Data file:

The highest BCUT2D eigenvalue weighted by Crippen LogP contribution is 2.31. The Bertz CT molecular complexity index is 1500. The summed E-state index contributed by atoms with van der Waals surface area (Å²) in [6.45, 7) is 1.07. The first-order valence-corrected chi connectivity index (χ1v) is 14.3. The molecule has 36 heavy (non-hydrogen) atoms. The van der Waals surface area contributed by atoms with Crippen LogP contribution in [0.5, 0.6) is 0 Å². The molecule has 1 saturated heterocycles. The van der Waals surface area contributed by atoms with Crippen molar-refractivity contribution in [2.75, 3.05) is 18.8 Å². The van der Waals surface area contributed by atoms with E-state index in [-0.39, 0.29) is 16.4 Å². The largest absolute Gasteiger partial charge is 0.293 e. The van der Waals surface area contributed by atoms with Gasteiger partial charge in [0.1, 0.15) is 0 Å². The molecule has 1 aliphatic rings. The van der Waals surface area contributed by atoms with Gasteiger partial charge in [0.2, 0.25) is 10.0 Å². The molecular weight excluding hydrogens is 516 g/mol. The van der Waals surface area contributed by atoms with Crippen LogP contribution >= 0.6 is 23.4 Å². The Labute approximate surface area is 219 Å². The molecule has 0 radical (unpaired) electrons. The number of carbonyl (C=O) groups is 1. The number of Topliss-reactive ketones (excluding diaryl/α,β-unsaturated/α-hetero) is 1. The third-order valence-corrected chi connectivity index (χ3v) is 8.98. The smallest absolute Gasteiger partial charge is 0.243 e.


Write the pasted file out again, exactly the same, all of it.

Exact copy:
The highest BCUT2D eigenvalue weighted by Crippen LogP contribution is 2.31. The Bertz CT molecular complexity index is 1500. The summed E-state index contributed by atoms with van der Waals surface area (Å²) in [6.45, 7) is 1.07. The first-order valence-corrected chi connectivity index (χ1v) is 14.3. The molecule has 36 heavy (non-hydrogen) atoms. The van der Waals surface area contributed by atoms with Crippen LogP contribution in [0.5, 0.6) is 0 Å². The molecule has 1 saturated heterocycles. The van der Waals surface area contributed by atoms with Crippen molar-refractivity contribution in [2.75, 3.05) is 18.8 Å². The van der Waals surface area contributed by atoms with E-state index in [-0.39, 0.29) is 16.4 Å². The largest absolute Gasteiger partial charge is 0.293 e. The van der Waals surface area contributed by atoms with Gasteiger partial charge in [0.1, 0.15) is 0 Å². The molecule has 1 aliphatic rings. The van der Waals surface area contributed by atoms with Gasteiger partial charge in [0.2, 0.25) is 10.0 Å². The molecular weight excluding hydrogens is 516 g/mol. The van der Waals surface area contributed by atoms with Crippen LogP contribution >= 0.6 is 23.4 Å². The Labute approximate surface area is 219 Å². The molecule has 0 radical (unpaired) electrons. The number of carbonyl (C=O) groups is 1. The number of Topliss-reactive ketones (excluding diaryl/α,β-unsaturated/α-hetero) is 1. The third-order valence-corrected chi connectivity index (χ3v) is 8.98. The smallest absolute Gasteiger partial charge is 0.243 e.